We have some good news and some bad news. The good news is that one company is thriving, prospering, and growing amid the wreckage of the tech economy. The bad news is that it's Microsoft.
OK, so their stock is not the healthiest -- it touched a 12-month low this week. But all the major outlets reported from Microsoft's annual analyst bash in Redmond yesterday, and most of them used headlines similar to the Wall Street Journal's: "Microsoft Sets Plans to Boost Work Force, R&D Spending." The numbers: Microsoft will add 5,000 new troops in this fiscal year and bump R&D spending by 20%, to $5.2 billion. (The company still has $39 billion in cash on hand.)
Several outlets quoted Microsoft CFO John Connors asking rhetorically, "Are we nuts?" But few of the analysts the press talked to thought the company's aggressive spending in the teeth of a tech depression is a bad strategy. The San Jose Mercury News did find one "underwhelmed" industry watcher who worried that Microsoft can't possibly keep up the double-digit growth rates fueled by its desktop monopoly: "That's 65% of revenues and 100% of earnings. Who cares about MSN and Xbox?" Most news organs ran bylined pieces from Seattle bureau staffers or national reporters. Oddly enough, one of Microsoft's hometown dailies, the Seattle Post-Intelligencer, stitched together reporting from Bloomberg and Reuters.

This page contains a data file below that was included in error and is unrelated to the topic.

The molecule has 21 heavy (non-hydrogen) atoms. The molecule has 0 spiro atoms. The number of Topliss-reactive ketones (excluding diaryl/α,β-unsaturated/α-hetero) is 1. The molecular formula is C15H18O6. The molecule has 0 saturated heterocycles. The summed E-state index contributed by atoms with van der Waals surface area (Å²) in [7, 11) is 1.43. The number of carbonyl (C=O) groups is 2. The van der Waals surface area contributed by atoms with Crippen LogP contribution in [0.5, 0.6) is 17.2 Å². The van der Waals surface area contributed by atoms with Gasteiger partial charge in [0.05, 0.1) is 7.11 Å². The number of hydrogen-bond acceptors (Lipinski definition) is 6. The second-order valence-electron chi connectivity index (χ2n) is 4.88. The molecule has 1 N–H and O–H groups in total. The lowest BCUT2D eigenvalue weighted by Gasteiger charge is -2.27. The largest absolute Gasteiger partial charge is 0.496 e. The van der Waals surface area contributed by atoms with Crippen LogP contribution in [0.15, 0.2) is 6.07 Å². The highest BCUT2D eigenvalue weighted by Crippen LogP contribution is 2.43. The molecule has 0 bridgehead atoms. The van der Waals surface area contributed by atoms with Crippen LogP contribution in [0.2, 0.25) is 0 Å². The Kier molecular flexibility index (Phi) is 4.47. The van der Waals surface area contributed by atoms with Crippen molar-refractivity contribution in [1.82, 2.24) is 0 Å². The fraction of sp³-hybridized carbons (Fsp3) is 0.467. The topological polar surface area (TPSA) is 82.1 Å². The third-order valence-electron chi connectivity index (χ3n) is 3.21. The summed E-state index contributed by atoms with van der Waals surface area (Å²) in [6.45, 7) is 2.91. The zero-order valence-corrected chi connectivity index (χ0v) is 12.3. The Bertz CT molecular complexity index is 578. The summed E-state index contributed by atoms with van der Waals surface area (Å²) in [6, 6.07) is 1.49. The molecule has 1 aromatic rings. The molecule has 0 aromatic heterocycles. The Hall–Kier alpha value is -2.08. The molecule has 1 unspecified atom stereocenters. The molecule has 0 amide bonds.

Microsoft addressed two of the big questions swirling in the business world: accounting for stock options and business ethics. The Seattle P-I reported that some watchers were expecting Microsoft to announce a policy shift and begin reporting options as a business expense. The Merc quoted Steve Ballmer thus: "The health of the technology ecosystem is very important." In other words, Microsoft won't change its accounting practices for the sake of the financial health of its partners and competitors. Right. The Seattle P-I calculated that if the company had expensed stock options in the previous quarter, earnings would have been 16 cents per share, vs. the 28 cents the company reported under the current rules.
Microsoft had several execs speak to the question of business ethics, assuring us that we will never see Microsoft's name featured alongside those of WorldCom and Enron. The CFO managed to cover this subject without mentioning the recent settlement of an SEC probe into Redmond's accounting irregularities. - Keith Dawson
Microsoft Sets Plans to Boost Work Force, R&D Spending
(Paid subscription required.)
Microsoft to boost R&D 20%
Microsoft to Step Up Spending and Hiring
Microsoft fuels up for more growth (Bloomberg, Reuters)
Microsoft to add 5,000 new workers
Microsoft to Boost R&D, Hire 5,000 More (Reuters)
Microsoft to hire 5,000, boost spending (Boston Globe)
Microsoft to Shift Strategy
Silicon Valley Mood Worsens (Seattle Post-Intelligencer)